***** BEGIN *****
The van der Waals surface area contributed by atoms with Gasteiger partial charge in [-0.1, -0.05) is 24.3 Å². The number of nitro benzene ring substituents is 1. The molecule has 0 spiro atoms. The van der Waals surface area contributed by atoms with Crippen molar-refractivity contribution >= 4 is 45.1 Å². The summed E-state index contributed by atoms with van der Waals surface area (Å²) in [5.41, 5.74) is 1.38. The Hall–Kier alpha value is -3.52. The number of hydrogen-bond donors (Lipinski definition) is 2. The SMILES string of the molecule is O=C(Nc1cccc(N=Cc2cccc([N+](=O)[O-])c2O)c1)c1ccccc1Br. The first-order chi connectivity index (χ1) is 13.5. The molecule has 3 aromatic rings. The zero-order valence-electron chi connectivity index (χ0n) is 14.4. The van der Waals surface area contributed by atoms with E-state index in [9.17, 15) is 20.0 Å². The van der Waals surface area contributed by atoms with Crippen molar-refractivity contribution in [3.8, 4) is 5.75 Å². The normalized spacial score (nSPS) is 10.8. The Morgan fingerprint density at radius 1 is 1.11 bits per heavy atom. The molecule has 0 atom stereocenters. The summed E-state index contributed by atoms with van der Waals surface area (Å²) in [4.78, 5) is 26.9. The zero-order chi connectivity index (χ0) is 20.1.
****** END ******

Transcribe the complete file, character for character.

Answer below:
The van der Waals surface area contributed by atoms with Gasteiger partial charge in [-0.1, -0.05) is 24.3 Å². The number of nitro benzene ring substituents is 1. The molecule has 0 spiro atoms. The van der Waals surface area contributed by atoms with Crippen molar-refractivity contribution >= 4 is 45.1 Å². The summed E-state index contributed by atoms with van der Waals surface area (Å²) in [5.41, 5.74) is 1.38. The Hall–Kier alpha value is -3.52. The number of hydrogen-bond donors (Lipinski definition) is 2. The SMILES string of the molecule is O=C(Nc1cccc(N=Cc2cccc([N+](=O)[O-])c2O)c1)c1ccccc1Br. The first-order chi connectivity index (χ1) is 13.5. The molecule has 3 aromatic rings. The zero-order valence-electron chi connectivity index (χ0n) is 14.4. The van der Waals surface area contributed by atoms with E-state index in [9.17, 15) is 20.0 Å². The van der Waals surface area contributed by atoms with Crippen molar-refractivity contribution in [3.8, 4) is 5.75 Å². The normalized spacial score (nSPS) is 10.8. The Morgan fingerprint density at radius 1 is 1.11 bits per heavy atom. The molecule has 0 atom stereocenters. The summed E-state index contributed by atoms with van der Waals surface area (Å²) in [4.78, 5) is 26.9. The zero-order chi connectivity index (χ0) is 20.1.